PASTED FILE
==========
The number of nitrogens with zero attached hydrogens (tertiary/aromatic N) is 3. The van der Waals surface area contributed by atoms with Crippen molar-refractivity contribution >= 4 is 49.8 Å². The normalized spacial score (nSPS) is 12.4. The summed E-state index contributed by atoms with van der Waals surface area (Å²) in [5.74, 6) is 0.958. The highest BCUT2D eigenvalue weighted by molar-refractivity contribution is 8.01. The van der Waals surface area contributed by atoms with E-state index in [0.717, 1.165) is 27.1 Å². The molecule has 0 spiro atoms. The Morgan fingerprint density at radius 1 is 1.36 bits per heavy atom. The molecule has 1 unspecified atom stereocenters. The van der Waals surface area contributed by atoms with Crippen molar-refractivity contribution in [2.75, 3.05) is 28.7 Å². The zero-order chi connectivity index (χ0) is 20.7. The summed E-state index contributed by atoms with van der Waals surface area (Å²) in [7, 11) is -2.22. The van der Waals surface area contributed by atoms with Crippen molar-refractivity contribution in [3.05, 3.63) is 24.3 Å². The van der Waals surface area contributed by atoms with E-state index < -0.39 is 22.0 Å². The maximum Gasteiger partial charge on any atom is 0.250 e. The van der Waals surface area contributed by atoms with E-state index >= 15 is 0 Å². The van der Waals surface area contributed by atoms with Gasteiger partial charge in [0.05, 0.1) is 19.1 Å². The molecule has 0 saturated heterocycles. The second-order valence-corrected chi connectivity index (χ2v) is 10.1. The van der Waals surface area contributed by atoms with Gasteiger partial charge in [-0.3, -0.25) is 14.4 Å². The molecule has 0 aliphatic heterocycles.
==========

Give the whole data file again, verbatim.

The number of nitrogens with zero attached hydrogens (tertiary/aromatic N) is 3. The van der Waals surface area contributed by atoms with Crippen molar-refractivity contribution >= 4 is 49.8 Å². The normalized spacial score (nSPS) is 12.4. The summed E-state index contributed by atoms with van der Waals surface area (Å²) in [5.74, 6) is 0.958. The highest BCUT2D eigenvalue weighted by molar-refractivity contribution is 8.01. The van der Waals surface area contributed by atoms with E-state index in [0.717, 1.165) is 27.1 Å². The molecule has 0 spiro atoms. The Morgan fingerprint density at radius 1 is 1.36 bits per heavy atom. The molecule has 1 unspecified atom stereocenters. The van der Waals surface area contributed by atoms with Crippen molar-refractivity contribution in [2.75, 3.05) is 28.7 Å². The zero-order chi connectivity index (χ0) is 20.7. The summed E-state index contributed by atoms with van der Waals surface area (Å²) in [7, 11) is -2.22. The van der Waals surface area contributed by atoms with Crippen molar-refractivity contribution in [3.05, 3.63) is 24.3 Å². The van der Waals surface area contributed by atoms with E-state index < -0.39 is 22.0 Å². The maximum Gasteiger partial charge on any atom is 0.250 e. The van der Waals surface area contributed by atoms with E-state index >= 15 is 0 Å². The van der Waals surface area contributed by atoms with Gasteiger partial charge in [0.05, 0.1) is 19.1 Å². The molecule has 0 saturated heterocycles. The second-order valence-corrected chi connectivity index (χ2v) is 10.1. The van der Waals surface area contributed by atoms with Gasteiger partial charge in [-0.3, -0.25) is 14.4 Å². The molecule has 0 aliphatic heterocycles.